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INNOVATION IN THE AGE OF PARALLEL IMPORTS: LESSONS FROM INDIA’S MURKY HISTORY OF TRADEMARK LAW


Photo by Will Esayenko on Unsplash

This post has been authored by Manvendra Singh Jadon, pursuing an LL.M. in Intellectual Property Law from NALSAR University of Law, Hyderabad.


Introduction


The economics of trade in India is changing diversely, and the dynamic nature of these trade channels has primarily affected the market discourse[i] in the present scenario. With an ever-shrinking base of resources, the phenomenon of import/export transactions concerning goods and services in the business ecosystem is at an all-time high. In this periscope of affairs, falls the burgeoning issue of ‘parallel importation’ of goods.


Parallel Importation


Parallel importation (Gray Market Goods) is the process of engaging in imports of ‘branded IP protected goods’ in a given host market, without the consent of the IP owner.[ii]These goods are not counterfeit, as they are packaged and formulated by the original manufacturer or its licensees, but are destined for jurisdictions, other than the ones where they are imported.[iii]


‘Disruptive pricing’[iv], ‘marketing gimmicks’[v], and ‘cultural inequalities’[vi] have added fuel to the fire and parallel importation[vii]has become a norm in the emerging and developing markets[viii]. Though it can deftly be argued that importation of products in unregulated markets does cater to innovative practices being undertaken[ix]by inferior firms in order to balance the heterogeneity factor and costs incurred in trade, continuous damage is caused to existing producer firms. This further goes on to inhibit investment[x] in the field of ‘research and development.’[xi] Although the issue of parallel importation has been mostly debated in the context of Trademark Law (especially in India), patent law complexities form the crux of the present-day discussions, as nations in Africa and Asia, are largely dependent on life-saving pharmaceutical drugs for sustaining times of crises.[xii]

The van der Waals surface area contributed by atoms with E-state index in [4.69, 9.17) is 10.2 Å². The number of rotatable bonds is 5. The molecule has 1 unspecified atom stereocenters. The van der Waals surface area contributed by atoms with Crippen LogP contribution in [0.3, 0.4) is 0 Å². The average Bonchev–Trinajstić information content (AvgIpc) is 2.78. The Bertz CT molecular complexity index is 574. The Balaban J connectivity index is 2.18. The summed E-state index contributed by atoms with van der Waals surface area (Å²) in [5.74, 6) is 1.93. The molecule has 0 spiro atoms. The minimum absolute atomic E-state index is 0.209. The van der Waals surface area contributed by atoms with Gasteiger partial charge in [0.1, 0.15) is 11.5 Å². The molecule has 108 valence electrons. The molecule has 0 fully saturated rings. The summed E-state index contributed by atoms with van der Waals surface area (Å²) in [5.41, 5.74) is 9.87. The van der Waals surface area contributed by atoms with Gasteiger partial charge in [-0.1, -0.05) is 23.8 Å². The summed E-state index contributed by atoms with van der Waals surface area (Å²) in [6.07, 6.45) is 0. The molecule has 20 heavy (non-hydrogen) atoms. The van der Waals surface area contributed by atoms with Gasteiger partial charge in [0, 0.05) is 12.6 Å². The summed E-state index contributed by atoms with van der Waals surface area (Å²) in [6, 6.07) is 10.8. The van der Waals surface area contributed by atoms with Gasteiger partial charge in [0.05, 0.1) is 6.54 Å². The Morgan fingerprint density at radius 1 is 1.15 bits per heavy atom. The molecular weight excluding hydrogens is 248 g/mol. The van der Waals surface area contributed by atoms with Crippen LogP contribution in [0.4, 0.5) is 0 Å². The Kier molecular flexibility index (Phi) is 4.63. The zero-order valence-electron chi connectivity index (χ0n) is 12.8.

On a counter-narrative, it can be argued that parallel importation is a resultant of a sound international trade system which encourages[xiii] free and unheralded[xiv] distribution of goods[xv]by lifting trade barriers.[xvi]Such free trade helps to evade the possibility of moving into the realms of an oligopolistic domestic market dominated by big firms through the introduction of competition[xvii]in the market. It is also well known that, IP rights are not unlimited and hence there are quite a few limitations in form of duration, scope, right to repair and fair use principles etc. In the same vein, exhaustion principle ‘means the consumption of IP rights in the subject matter of goods, as a consequence of a legitimate transfer of title in the tangible article that houses the IP asset in question’.[xviii] Judge Posner, in Jack Walters & Sons Corp. v. Morton Building, Inc., famously said,[xix] that “the absence of exhaustion, if every time a car owner wished to resell his/her used car needed to request a license from the car maker, that would lead to an absurd situation of implying automatic compulsory licenses.” [xx]